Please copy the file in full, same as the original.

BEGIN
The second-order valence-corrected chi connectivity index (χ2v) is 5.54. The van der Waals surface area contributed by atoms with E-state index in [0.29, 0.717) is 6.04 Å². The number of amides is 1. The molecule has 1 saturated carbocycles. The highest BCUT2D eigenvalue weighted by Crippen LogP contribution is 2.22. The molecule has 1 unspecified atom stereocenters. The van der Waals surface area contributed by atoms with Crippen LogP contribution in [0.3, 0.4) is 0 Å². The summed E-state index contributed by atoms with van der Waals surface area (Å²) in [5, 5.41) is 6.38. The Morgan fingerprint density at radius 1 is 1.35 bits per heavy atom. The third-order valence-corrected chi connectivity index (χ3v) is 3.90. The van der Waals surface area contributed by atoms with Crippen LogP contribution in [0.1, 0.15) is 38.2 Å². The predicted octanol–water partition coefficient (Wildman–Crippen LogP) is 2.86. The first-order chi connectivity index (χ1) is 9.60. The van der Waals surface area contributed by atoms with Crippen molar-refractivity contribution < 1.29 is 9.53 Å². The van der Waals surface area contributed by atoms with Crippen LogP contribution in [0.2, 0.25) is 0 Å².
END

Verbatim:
The second-order valence-corrected chi connectivity index (χ2v) is 5.54. The van der Waals surface area contributed by atoms with E-state index in [0.29, 0.717) is 6.04 Å². The number of amides is 1. The molecule has 1 saturated carbocycles. The highest BCUT2D eigenvalue weighted by Crippen LogP contribution is 2.22. The molecule has 1 unspecified atom stereocenters. The van der Waals surface area contributed by atoms with Crippen LogP contribution in [0.3, 0.4) is 0 Å². The summed E-state index contributed by atoms with van der Waals surface area (Å²) in [5, 5.41) is 6.38. The Morgan fingerprint density at radius 1 is 1.35 bits per heavy atom. The third-order valence-corrected chi connectivity index (χ3v) is 3.90. The van der Waals surface area contributed by atoms with Crippen LogP contribution in [0.1, 0.15) is 38.2 Å². The predicted octanol–water partition coefficient (Wildman–Crippen LogP) is 2.86. The first-order chi connectivity index (χ1) is 9.60. The van der Waals surface area contributed by atoms with Crippen molar-refractivity contribution < 1.29 is 9.53 Å². The van der Waals surface area contributed by atoms with Crippen LogP contribution in [0.2, 0.25) is 0 Å².